The Japanese hopes to expedite the progress of space startups rocketing toward the ‘final frontier’ by investing funds from a corpus of 100 billion yen ($940 million), in addition to creating a hub for human resources and even considering what legal framework would be required to make commercial real estate developments on the moon a reality.
According to the Nikkei Asian Review, the government is open to offering investments and loans over five years starting from the fiscal year 2018. Japan prepared a business plan and its vision for conquering space this fiscal year. They hope to double the size of the space sector to close to 2.4 trillion yen by the 2030s.
This empire of the sun has increased its investing as it funds more and in recent years. Tokyo based Ispace, a startup developing resources required on the moon; Singapore based Astroscale, a space debris cleaning startup; and Fukuoka based iQPS, a mini satellite developer have received funding from the Japanese government. However the number of desirable startups is less than 20 “and have generally received just billions or hundreds of millions of yen” reports the leading media outlet, which leaves Japan playing catch up to their biggest competition, the US.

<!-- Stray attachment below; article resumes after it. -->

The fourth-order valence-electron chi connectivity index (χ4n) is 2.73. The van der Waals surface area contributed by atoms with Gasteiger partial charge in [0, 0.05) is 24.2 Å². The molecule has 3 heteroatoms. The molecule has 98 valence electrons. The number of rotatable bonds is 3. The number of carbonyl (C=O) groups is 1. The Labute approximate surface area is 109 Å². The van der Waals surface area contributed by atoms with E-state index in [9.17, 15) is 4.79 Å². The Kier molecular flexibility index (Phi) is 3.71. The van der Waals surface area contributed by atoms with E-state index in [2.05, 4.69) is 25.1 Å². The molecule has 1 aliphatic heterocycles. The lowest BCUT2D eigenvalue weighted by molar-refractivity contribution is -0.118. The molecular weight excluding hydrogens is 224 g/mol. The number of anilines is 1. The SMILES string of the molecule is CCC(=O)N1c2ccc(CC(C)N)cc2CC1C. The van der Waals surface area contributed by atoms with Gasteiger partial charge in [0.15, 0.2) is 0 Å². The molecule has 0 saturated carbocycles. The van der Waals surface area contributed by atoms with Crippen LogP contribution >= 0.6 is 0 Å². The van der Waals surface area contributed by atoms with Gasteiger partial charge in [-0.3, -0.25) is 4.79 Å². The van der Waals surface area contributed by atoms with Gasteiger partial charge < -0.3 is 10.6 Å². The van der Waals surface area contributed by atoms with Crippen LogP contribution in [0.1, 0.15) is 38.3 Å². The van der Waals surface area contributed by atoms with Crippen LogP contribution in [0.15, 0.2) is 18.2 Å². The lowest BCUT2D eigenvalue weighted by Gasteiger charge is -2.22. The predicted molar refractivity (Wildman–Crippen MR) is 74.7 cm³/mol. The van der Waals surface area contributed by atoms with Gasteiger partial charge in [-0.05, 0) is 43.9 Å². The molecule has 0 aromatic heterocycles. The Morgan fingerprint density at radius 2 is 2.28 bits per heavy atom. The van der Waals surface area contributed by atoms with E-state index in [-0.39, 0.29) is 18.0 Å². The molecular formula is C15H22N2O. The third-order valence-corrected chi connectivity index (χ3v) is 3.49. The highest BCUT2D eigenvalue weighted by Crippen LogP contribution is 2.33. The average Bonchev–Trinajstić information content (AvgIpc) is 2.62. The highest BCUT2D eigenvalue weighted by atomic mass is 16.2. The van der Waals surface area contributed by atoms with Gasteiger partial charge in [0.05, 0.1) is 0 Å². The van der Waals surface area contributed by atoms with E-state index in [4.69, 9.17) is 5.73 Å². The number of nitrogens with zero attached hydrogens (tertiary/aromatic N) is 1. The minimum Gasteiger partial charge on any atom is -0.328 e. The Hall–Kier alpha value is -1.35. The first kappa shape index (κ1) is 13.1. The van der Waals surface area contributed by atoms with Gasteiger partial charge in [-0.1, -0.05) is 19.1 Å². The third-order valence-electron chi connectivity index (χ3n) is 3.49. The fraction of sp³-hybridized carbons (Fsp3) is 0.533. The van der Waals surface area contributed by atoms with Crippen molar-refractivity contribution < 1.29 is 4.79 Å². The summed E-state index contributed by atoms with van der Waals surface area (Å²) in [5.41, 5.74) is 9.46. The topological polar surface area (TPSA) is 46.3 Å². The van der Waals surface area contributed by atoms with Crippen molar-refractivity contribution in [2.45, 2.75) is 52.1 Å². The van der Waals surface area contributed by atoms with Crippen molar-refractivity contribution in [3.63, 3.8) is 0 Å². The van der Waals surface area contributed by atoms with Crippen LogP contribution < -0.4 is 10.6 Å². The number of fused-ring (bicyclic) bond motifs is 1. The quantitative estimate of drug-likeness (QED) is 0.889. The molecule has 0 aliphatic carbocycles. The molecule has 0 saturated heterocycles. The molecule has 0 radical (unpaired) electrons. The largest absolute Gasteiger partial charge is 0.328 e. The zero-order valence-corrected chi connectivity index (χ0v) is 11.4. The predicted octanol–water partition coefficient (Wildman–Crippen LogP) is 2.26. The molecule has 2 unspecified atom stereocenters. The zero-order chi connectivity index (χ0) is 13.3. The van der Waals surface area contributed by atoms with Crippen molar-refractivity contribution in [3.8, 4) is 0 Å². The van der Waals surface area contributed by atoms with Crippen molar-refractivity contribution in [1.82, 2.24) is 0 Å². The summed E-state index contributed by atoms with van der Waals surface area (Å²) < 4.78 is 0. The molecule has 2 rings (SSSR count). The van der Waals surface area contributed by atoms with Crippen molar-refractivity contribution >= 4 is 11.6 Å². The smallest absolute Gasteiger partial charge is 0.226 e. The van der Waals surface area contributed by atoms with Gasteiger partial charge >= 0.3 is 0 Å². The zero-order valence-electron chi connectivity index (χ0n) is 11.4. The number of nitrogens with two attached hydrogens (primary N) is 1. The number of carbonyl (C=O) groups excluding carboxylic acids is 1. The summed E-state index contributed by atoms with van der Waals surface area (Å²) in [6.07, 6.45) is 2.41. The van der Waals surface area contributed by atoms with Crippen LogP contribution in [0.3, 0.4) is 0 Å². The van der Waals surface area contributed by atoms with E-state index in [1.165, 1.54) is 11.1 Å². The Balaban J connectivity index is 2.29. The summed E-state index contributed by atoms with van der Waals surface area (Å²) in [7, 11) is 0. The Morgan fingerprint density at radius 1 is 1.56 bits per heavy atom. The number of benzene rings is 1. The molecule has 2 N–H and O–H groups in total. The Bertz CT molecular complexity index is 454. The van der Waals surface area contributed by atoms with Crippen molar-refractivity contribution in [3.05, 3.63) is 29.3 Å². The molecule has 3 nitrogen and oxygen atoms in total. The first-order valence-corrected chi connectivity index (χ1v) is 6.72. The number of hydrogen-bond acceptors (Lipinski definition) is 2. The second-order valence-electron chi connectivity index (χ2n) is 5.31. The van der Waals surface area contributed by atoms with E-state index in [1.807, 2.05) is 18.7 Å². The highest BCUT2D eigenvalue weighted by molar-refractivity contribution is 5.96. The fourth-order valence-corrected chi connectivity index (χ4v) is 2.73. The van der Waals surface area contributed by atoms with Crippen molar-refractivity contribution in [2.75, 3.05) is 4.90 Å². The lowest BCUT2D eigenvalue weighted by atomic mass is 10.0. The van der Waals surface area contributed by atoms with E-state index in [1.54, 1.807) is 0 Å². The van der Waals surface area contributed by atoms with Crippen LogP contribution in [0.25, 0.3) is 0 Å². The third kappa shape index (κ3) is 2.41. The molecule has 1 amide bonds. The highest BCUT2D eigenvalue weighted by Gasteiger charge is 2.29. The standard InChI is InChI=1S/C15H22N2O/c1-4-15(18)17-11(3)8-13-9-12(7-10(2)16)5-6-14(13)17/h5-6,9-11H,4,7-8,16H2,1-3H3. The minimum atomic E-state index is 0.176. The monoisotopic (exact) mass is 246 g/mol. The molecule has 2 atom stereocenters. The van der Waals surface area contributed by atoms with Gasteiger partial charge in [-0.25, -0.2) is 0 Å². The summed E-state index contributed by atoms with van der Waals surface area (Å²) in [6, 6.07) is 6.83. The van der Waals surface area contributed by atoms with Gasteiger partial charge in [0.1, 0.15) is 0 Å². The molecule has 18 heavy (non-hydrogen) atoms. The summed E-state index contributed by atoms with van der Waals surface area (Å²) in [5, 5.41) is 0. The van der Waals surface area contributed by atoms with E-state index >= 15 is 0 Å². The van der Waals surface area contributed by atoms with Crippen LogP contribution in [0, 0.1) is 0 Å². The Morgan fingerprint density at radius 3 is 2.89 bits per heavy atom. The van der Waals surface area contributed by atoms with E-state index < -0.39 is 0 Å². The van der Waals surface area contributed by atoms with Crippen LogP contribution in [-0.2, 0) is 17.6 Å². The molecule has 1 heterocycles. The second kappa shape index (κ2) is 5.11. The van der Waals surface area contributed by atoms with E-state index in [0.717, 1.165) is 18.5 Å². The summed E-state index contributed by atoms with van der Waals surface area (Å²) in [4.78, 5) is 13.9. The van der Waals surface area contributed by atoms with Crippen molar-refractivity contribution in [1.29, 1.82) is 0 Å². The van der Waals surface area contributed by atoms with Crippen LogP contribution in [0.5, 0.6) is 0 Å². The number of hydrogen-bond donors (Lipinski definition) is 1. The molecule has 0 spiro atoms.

Under the initiative, nascent startups will be eligible to receive funding up to 10 million yen each and should cover expenses of research and patent applications. Promising startups with potential to build products of commercial value will be offered the opportunity to meet investors and venture capitalists. Startups currently at a development stage will be eligible to reap benefits from this pool of funding offered through financial institutions such as Development Bank of Japan and the public-private investment fund, Innovation Network Corp. of Japan.
Furthermore technical expertise will be made available to startups with limited access to experienced rocket scientists and systems operators from agencies such as Japan Aerospace Exploration Agency and Mitsubishi Heavy Industries.
The government has also taken up the cause of drawing up laws and regulations to let private companies establish ownership of lunar surface they develop on the moon. Such commercial development and land ownership on the lunar surface is not forbidden by the Outer Space Treaty, a United Nations document coming into effect in 1967. However Japanese companies have encountered challenges in actuating these plans. Japanese lawmakers are said to most likely draw inspiration from the Americans in drafting these laws.
The US staregy to nurturing its budding space startups has been to extend subsidies and tax breaks. The rocket company, Space Exploration Technologies, most popularly tagged SpaceX, the brainchild of Elon Musk has reportedly received “subsidies in the hundreds of millions or billions of dollars for development”.